Saturday, April 7, 2018

A Flannel Shirt Kind of Day

This morning I was getting ready to take the dog out and pondered what to wear during this cold snap. My eyes lit on an old flannel shirt. Yes, this was a flannel shirt kind of day.

As I pulled on the shirt, I thought about the history of this shirt. The frayed collar and the ripped shirttail were indications of a well-worn shirt. That’s not too odd considering the shirt had aged a quarter of a century, or more.

Jim and I both wore his flannel shirts on cool spring days when we were building our house. In fact, I believe the tear in this shirt came from catching the shirttail on a nail.   

On a day like today, Jim might have put on a flannel shirt, grabbed up his fishing pole, and headed to the lake. The fish always tasted better when the water was cold.

Fishing brought Jim a lot of enjoyment. I remember one time after he first started showing signs of dementia, he decided to go to Truman to fish. I went off to work, happy that he was going to enjoy the day.

I wrote about that day in my journal, and here is an excerpt from Indelible:

My co-worker Tammy thought I was out of the office, but when she called my cell phone, Jim answered.

She came into my office. “I think there’s something wrong with him,” she said. “He just didn’t sound right.” Jim’s plans for the day had been a trip to Truman Dam to fish.

I called his cell phone. “Where are you,” I asked him.

“Right here,” he said.

“Can you tell me where you are? What highway are you on?”               

“I’m on I-70,” he said, “and I have a friend with me.” I-70 was the opposite direction from Truman.

“What are you doing on I-70?” I asked.

“I’m taking my friend to Higginsville,” he said.

“Who is your friend?”

“I don’t know his name. He needed a ride home.”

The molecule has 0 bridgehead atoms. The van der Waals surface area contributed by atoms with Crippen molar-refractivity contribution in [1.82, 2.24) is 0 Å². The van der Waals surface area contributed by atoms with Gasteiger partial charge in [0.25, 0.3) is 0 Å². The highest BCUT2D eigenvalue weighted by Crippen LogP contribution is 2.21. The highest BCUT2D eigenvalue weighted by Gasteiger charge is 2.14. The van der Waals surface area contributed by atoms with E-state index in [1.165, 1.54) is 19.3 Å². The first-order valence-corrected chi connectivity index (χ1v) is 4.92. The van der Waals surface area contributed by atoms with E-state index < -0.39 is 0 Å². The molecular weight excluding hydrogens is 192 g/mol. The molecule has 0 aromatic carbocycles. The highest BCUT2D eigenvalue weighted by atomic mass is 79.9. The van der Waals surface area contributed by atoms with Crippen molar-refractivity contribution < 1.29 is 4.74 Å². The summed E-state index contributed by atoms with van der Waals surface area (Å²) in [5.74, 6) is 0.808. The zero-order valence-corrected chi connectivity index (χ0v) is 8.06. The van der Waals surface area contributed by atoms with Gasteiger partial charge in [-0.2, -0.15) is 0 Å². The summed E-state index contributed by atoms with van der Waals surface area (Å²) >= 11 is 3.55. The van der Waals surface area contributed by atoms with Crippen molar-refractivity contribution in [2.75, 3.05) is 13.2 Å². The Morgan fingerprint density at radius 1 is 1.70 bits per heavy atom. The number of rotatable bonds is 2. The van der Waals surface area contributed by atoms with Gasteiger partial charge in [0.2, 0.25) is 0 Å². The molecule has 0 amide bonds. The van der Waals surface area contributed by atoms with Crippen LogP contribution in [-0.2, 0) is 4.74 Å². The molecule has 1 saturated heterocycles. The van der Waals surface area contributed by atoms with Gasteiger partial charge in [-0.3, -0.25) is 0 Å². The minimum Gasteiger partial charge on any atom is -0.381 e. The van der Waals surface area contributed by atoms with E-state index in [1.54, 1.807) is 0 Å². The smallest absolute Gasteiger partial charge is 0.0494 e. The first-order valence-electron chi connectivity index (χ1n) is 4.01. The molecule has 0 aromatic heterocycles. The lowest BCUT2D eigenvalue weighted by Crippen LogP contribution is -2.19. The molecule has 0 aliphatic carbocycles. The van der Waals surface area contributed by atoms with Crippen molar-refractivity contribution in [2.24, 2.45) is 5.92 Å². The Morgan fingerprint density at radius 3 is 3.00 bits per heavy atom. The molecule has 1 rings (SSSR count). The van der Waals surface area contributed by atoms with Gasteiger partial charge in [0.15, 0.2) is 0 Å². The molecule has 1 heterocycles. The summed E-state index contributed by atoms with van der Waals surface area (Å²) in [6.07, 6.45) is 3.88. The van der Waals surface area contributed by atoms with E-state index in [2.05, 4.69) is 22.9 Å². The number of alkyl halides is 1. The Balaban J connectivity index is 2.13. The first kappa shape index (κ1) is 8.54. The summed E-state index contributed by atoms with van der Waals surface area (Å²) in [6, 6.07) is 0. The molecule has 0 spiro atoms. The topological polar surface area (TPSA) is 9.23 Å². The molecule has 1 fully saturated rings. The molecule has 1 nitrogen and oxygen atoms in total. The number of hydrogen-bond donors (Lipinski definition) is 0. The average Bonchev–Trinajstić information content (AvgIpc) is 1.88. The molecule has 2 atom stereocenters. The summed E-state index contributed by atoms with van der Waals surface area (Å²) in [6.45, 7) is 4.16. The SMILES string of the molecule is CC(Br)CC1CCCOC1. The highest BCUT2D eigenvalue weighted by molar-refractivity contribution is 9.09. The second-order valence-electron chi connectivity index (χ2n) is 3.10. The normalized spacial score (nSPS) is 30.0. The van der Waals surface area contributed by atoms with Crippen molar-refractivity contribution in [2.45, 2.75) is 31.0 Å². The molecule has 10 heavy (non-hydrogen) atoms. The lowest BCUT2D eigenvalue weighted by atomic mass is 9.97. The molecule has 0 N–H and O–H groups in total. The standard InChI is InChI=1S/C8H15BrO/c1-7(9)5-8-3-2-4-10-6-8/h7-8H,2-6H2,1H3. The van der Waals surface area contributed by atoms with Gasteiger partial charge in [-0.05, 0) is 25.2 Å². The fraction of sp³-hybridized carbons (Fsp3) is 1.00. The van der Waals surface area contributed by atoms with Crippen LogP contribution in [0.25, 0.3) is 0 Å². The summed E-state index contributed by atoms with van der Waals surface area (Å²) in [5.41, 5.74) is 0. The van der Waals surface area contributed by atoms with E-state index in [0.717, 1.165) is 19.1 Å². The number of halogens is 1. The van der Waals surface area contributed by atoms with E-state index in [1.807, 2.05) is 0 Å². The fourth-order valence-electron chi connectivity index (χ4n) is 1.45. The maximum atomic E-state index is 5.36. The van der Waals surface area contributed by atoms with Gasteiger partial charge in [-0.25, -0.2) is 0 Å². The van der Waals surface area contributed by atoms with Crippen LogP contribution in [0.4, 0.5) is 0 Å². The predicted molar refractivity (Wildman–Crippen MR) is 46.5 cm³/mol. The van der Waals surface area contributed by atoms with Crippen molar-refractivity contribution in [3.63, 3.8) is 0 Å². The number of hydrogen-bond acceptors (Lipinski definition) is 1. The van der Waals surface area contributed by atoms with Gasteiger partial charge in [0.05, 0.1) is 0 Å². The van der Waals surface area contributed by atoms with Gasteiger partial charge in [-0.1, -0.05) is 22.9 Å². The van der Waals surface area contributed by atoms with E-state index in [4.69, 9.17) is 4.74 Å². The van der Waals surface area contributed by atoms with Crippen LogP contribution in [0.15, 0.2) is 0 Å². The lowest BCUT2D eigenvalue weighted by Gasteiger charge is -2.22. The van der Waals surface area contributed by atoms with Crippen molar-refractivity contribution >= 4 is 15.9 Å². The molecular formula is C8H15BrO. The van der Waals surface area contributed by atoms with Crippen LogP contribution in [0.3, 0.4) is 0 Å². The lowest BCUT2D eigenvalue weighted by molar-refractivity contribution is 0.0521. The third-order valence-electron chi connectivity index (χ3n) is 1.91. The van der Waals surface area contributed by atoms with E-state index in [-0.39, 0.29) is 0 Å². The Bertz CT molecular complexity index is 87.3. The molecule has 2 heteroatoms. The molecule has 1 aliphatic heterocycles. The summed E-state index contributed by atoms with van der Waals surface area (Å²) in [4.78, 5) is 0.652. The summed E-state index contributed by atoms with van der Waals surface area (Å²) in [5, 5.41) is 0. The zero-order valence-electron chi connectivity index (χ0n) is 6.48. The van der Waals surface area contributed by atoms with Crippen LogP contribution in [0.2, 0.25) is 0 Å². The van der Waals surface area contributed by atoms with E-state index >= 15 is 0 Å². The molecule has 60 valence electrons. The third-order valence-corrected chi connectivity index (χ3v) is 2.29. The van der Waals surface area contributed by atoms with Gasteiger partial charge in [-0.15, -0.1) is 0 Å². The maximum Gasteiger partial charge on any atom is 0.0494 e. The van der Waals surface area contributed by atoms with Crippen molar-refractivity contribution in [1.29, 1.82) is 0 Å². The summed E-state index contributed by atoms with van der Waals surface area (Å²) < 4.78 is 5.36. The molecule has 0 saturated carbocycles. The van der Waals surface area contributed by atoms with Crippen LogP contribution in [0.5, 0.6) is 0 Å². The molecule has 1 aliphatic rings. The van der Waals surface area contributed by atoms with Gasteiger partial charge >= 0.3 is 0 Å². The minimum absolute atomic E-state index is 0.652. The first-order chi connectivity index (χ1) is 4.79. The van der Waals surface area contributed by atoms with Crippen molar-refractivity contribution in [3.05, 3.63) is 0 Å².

Jim was easily distracted and I was afraid to keep him talking while he was driving on the Interstate. I told him to call me as soon as he got home. Jim’s assurance that he knew this guy didn’t mean anything. If someone started a conversation with him, Jim thought that meant he knew the person.

Why I kept this flannel shirt out of all Jim’s shirts is a mystery. Apparently, when I sorted through his clothing to donate to Open Door, I didn’t consider this shirt worthy of charity.

I hadn’t worn the shirt in a long time and my dog was curious. She sniffed the sleeves as I fastened her leash to the harness. I thought maybe the shirt smelled funny from being in a drawer, but it smelled fine to me. It smelled of memories and younger days. If I used my imagination, it might have smelled of campfires and Colorado mornings.

So today, I am wrapped up in memories of flannel shirt days, wearing a shirt that should have been tossed in the ragbag twenty years ago. Minimalists warn us about this kind of hoarding.

I have a new ladies’ flannel shirt that isn’t threadbare or torn. So wouldn’t the logical thing be to toss this shirt? When I take it off tonight, it will be decision time. Do I throw it away or put it in the laundry? Trash or treasure? My mind says trash, but my heart says treasure. When in doubt, I follow my heart.

Copyright © April 2018 by L.S. Fisher

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